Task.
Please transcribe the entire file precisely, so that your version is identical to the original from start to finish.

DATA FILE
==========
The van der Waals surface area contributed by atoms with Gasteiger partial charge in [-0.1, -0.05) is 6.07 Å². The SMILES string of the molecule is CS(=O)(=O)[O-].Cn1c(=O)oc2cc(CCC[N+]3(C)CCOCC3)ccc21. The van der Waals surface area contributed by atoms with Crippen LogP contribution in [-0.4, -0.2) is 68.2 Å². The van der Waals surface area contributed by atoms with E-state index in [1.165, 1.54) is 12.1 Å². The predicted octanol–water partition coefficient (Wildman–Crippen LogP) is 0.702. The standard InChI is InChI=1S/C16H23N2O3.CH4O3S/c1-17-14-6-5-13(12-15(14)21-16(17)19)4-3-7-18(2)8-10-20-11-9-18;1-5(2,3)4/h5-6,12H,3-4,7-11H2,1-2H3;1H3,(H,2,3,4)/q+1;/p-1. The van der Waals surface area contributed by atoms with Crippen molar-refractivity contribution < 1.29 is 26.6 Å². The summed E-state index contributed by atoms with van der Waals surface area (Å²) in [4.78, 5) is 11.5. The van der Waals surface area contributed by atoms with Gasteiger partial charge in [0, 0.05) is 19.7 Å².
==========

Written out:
The van der Waals surface area contributed by atoms with Gasteiger partial charge in [-0.1, -0.05) is 6.07 Å². The SMILES string of the molecule is CS(=O)(=O)[O-].Cn1c(=O)oc2cc(CCC[N+]3(C)CCOCC3)ccc21. The van der Waals surface area contributed by atoms with Crippen LogP contribution in [-0.4, -0.2) is 68.2 Å². The van der Waals surface area contributed by atoms with E-state index in [1.165, 1.54) is 12.1 Å². The predicted octanol–water partition coefficient (Wildman–Crippen LogP) is 0.702. The standard InChI is InChI=1S/C16H23N2O3.CH4O3S/c1-17-14-6-5-13(12-15(14)21-16(17)19)4-3-7-18(2)8-10-20-11-9-18;1-5(2,3)4/h5-6,12H,3-4,7-11H2,1-2H3;1H3,(H,2,3,4)/q+1;/p-1. The van der Waals surface area contributed by atoms with Crippen molar-refractivity contribution < 1.29 is 26.6 Å². The summed E-state index contributed by atoms with van der Waals surface area (Å²) in [4.78, 5) is 11.5. The van der Waals surface area contributed by atoms with Gasteiger partial charge in [0, 0.05) is 19.7 Å².